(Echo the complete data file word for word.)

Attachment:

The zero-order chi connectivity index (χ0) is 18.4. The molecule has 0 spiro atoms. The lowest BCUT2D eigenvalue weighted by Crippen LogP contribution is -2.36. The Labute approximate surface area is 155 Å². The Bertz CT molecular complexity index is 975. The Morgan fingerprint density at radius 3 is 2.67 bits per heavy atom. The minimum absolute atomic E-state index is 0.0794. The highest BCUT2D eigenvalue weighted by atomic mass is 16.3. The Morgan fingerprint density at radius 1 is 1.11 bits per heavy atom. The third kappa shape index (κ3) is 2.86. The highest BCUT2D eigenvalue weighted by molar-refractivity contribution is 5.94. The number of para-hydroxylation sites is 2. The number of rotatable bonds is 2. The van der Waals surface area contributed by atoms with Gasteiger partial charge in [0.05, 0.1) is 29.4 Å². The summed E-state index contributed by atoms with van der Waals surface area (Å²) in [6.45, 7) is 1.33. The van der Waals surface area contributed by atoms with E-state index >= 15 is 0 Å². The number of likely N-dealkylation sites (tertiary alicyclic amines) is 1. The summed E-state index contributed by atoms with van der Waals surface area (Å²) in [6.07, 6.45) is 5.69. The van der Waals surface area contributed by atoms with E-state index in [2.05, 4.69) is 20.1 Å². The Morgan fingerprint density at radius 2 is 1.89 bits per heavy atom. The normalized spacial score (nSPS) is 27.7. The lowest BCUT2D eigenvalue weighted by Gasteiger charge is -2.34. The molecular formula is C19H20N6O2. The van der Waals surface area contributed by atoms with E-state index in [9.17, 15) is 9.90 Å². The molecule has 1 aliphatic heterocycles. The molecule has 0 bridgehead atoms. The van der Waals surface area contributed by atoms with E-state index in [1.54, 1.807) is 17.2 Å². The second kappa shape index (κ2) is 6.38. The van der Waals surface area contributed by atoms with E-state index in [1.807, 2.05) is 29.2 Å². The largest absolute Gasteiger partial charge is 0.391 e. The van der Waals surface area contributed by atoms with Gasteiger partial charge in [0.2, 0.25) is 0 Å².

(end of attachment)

The zero-order chi connectivity index (χ0) is 18.4. The molecule has 0 spiro atoms. The lowest BCUT2D eigenvalue weighted by Crippen LogP contribution is -2.36. The Labute approximate surface area is 155 Å². The Bertz CT molecular complexity index is 975. The Morgan fingerprint density at radius 3 is 2.67 bits per heavy atom. The minimum absolute atomic E-state index is 0.0794. The highest BCUT2D eigenvalue weighted by atomic mass is 16.3. The Morgan fingerprint density at radius 1 is 1.11 bits per heavy atom. The third kappa shape index (κ3) is 2.86. The highest BCUT2D eigenvalue weighted by molar-refractivity contribution is 5.94. The number of para-hydroxylation sites is 2. The number of rotatable bonds is 2. The van der Waals surface area contributed by atoms with Gasteiger partial charge in [0.05, 0.1) is 29.4 Å². The summed E-state index contributed by atoms with van der Waals surface area (Å²) in [6.45, 7) is 1.33. The van der Waals surface area contributed by atoms with E-state index >= 15 is 0 Å². The number of likely N-dealkylation sites (tertiary alicyclic amines) is 1. The summed E-state index contributed by atoms with van der Waals surface area (Å²) in [6.07, 6.45) is 5.69. The van der Waals surface area contributed by atoms with E-state index in [2.05, 4.69) is 20.1 Å². The Morgan fingerprint density at radius 2 is 1.89 bits per heavy atom. The normalized spacial score (nSPS) is 27.7. The lowest BCUT2D eigenvalue weighted by Gasteiger charge is -2.34. The molecular formula is C19H20N6O2. The van der Waals surface area contributed by atoms with E-state index in [9.17, 15) is 9.90 Å². The molecule has 1 aliphatic heterocycles. The molecule has 0 bridgehead atoms. The van der Waals surface area contributed by atoms with E-state index in [1.54, 1.807) is 17.2 Å². The second kappa shape index (κ2) is 6.38. The van der Waals surface area contributed by atoms with E-state index in [1.807, 2.05) is 29.2 Å². The largest absolute Gasteiger partial charge is 0.391 e. The van der Waals surface area contributed by atoms with Gasteiger partial charge in [0.2, 0.25) is 0 Å².